Continuous Delivery isn’t new. It’s been commonplace in many companies for over a decade. Included here is a list of information
resources we’ve found helpful as we’ve continued to improve.
Domain Driven Design
Accelerate: by Nicole Forsgren, Jez Humble, & Gene Kim
Does technology actually matter? And how can we apply technology to drive business value?
For years, we've been told that the performance of software delivery teams doesn't matter;
that it can't provide a competitive advantage to our companies.
Through four years of groundbreaking research, Dr. Nicole Forsgren, Jez Humble, and
Gene Kim set out to find a way to measure software delivery performance—and what drives
it, using rigorous statistical methods. This book presents both the findings and the
science behind that research. Readers will discover how to measure the performance of
their teams, and what capabilities they should invest in to drive higher performance.
BDD in Action: by John Ferguson Smart
BDD in Action teaches you BDD principles and practices and shows you how to integrate them into your
existing development process, no matter what language you use.
First, you'll apply BDD to requirements analysis so you can focus your development efforts on
underlying business goals.
Then, you'll discover how to automate acceptance criteria and use tests to guide and report on
the development process.
Along the way, you'll apply BDD principles at the coding level to write more maintainable and
better documented code.
Continuous Delivery: by Jez Humble & David Farley
Getting software released to users is often a painful, risky, and time-consuming process. This
groundbreaking new book sets out the principles and technical practices that enable rapid,
incremental delivery of high quality, valuable new functionality to users.
Implementing Domain-Driven Design: by Vaughn Vernon
Implementing Domain-Driven Design presents a top-down approach to understanding domain-driven
design (DDD) in a way that fluently connects strategic patterns to fundamental tactical
programming tools. Vaughn Vernon couples guided approaches to implementation with modern
architectures, highlighting the importance and value of focusing on the business domain while
balancing technical considerations.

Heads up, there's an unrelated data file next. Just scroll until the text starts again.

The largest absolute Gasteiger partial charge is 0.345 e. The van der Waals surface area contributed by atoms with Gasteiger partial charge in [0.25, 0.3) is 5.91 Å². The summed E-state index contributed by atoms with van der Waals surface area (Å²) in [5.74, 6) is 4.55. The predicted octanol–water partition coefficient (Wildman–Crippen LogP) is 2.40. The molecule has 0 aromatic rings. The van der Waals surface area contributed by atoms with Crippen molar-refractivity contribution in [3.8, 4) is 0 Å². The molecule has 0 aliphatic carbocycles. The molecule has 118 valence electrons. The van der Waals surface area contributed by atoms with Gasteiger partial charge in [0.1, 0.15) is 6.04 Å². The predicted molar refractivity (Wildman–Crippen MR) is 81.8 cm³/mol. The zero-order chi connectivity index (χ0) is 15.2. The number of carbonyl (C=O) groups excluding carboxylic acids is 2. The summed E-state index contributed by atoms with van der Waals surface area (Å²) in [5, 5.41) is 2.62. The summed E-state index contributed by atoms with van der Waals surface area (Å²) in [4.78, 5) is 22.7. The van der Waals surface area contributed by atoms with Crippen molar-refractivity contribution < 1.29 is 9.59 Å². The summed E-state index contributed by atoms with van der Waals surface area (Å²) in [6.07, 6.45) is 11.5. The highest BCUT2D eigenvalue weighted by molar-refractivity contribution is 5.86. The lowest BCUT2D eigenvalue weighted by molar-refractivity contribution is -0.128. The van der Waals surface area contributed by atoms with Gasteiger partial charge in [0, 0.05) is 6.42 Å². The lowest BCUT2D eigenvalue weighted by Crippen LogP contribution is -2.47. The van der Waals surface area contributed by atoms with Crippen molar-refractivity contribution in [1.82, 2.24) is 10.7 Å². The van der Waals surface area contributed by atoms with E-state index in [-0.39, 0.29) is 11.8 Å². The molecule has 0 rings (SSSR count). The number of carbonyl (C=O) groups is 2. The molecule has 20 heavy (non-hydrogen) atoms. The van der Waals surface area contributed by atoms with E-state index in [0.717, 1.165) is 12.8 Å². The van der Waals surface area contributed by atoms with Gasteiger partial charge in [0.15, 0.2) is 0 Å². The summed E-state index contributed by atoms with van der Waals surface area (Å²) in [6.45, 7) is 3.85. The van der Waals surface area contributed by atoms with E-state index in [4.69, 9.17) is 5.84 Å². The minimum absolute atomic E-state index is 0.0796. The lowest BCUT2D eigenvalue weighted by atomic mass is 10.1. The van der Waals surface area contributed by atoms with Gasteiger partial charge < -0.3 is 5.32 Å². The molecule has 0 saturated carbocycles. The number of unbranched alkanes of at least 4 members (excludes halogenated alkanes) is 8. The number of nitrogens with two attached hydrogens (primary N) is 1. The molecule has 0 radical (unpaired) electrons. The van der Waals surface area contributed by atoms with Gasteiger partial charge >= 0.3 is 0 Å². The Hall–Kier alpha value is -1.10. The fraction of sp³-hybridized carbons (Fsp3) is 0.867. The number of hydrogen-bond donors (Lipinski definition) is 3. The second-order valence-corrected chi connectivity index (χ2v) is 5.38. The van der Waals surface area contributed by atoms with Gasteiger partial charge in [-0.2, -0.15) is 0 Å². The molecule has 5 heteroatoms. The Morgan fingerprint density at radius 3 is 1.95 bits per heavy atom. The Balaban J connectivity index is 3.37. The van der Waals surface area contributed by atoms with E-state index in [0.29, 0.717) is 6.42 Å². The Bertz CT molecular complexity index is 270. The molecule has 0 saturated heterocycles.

Paul Hammant Blog
Working Effectively with Legacy Code by Michael Feathers
Is your code easy to change? Can you get nearly instantaneous feedback when you do change it?
Do you understand it? If the answer to any of these questions is no, you have legacy code,
and it is draining time and money away from your development efforts.
In this book, Michael Feathers offers start-to-finish strategies for working more effectively
with large, untested legacy code bases. This book draws on material Michael created for his
renowned Object Mentor seminars: techniques Michael has used in mentoring to help hundreds
of developers, technical managers, and testers bring their legacy systems under control.
The topics covered include
* Understanding the mechanics of software change: adding features, fixing bugs, improving
design, optimizing performance
* Getting legacy code into a test harness
* Writing tests that protect you against introducing new problems
* Techniques that can be used with any language or platformwith examples in Java, C++,
C, and C#
* Accurately identifying where code changes need to be made
* Coping with legacy systems that aren't object-oriented
* Handling applications that don't seem to have any structure
References by Topic
Delivering quickly goes beyond build automation. Decomposing applications into small, decoupled, individually deployable components is key to rapid feedback.
One of the struggles many teams have is how to break down stories and how to properly estimate work. Here’s some resources we’ve found that have helped us in the past.
The database is just another service and needs to maintain its contract with consumers. Here’s some resources on how to get that done.
Changes should be planned to allow daily deployment of the most current code without breaking the current functionality.
There’s more than one way to manage flow, but all of them take practice and discipline to execute.
Is your application ready for production?
The role of the Product Owner is commonly misunderstood. Here’s a quick video that explains how it works.
Proper source management is foundational. Everything related to value delivery must be source controlled, including documentation.
Testing & Quality
Developer driven testing is required for CD to function. Here’s some resources to get you started and some ideas to help you explore new way to get effective testing done.